# Variable frequency drive for compressor

If it is a centrifugal compressor with consistent gas density (mole weight), the load is quadratic and you can size the variable frequency drive based on the motor hp (as long as you don't require over-speed, which needs more detailed review).

If the compressor will be operating with a range of gases of different mole weights, then one must look at each operating point to ensure sizing is proper for full envelope of required operation (for example, there may be a high torque requirement at low speed that could be problematic).

Reciprocating compressors are much more difficult to size, due to their low-speed torque requirements and high torque transients (which can cause substantial current transients in the VFD that result in frequent nuisance trips).

Hence, consistent gas profile and centrifugal-type compressor, sizing is easy. Otherwise, more info and more care is required.

The co-efficient of 2 should be safe for reciprocating compressors, unless there is significant continued operation below 25% speed, in which case additional care may be advised. The co-efficient of 2 should provide sufficient margin to avoid the over-current nuisance trip problem, as well as the heating from an essentially constant torque load operated over a wide range of speed. A detailed application review may result in sizing a little bit smaller, but almost certainly above a 1.5 co-efficient.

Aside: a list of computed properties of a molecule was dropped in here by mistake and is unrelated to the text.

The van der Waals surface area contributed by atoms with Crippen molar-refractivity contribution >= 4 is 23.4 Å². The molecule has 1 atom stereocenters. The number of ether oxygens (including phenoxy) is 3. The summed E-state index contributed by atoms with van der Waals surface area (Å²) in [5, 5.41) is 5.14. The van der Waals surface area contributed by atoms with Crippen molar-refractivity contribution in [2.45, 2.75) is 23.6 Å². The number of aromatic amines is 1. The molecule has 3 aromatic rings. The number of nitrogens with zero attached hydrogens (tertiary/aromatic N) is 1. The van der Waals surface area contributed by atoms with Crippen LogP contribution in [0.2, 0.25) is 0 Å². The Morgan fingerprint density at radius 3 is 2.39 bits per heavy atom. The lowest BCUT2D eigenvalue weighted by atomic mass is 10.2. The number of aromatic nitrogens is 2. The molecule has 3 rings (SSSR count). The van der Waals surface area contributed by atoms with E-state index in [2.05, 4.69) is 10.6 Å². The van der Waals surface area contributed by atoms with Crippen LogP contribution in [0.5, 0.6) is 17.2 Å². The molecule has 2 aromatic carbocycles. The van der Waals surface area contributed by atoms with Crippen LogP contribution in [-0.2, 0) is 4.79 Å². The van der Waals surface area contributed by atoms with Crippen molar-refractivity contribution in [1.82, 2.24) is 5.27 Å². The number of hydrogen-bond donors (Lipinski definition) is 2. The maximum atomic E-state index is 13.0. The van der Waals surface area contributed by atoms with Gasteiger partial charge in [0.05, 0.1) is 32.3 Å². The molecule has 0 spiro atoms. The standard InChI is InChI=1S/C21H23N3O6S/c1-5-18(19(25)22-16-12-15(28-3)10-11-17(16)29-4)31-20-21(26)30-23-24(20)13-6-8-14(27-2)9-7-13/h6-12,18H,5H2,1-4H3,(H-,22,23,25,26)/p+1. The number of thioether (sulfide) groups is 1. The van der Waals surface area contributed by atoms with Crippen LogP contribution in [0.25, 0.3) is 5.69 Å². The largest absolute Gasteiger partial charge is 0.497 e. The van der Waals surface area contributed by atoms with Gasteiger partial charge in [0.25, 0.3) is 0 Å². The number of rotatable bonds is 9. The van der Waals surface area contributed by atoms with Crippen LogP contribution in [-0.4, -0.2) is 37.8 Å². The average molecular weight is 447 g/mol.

If the compressor will be operating with a range of gases of different mole weights, then one must look at each operating point to ensure sizing is proper for full envelope of required operation (for example, there may be a high torque requirement at low speed that could be problematic).

Reciprocating compressors are much more difficult to size, due to their low-speed torque requirements and high torque transients (which can cause substantial current transients in the VFD that result in frequent nuisance trips).

Hence, consistent gas profile and centrifugal-type compressor, sizing is easy. Otherwise, more info and more care is required.

The co-efficient of 2 should be safe for reciprocating compressors, unless there is significant continued operation below 25% speed, in which case additional care may be advised. The co-efficient of 2 should provide sufficient margin to avoid the over-current nuisance trip problem, as well as the heating from an essentially constant torque load operated over a wide range of speed. A detailed application review may result in sizing a little bit smaller, but almost certainly above a 1.5 co-efficient.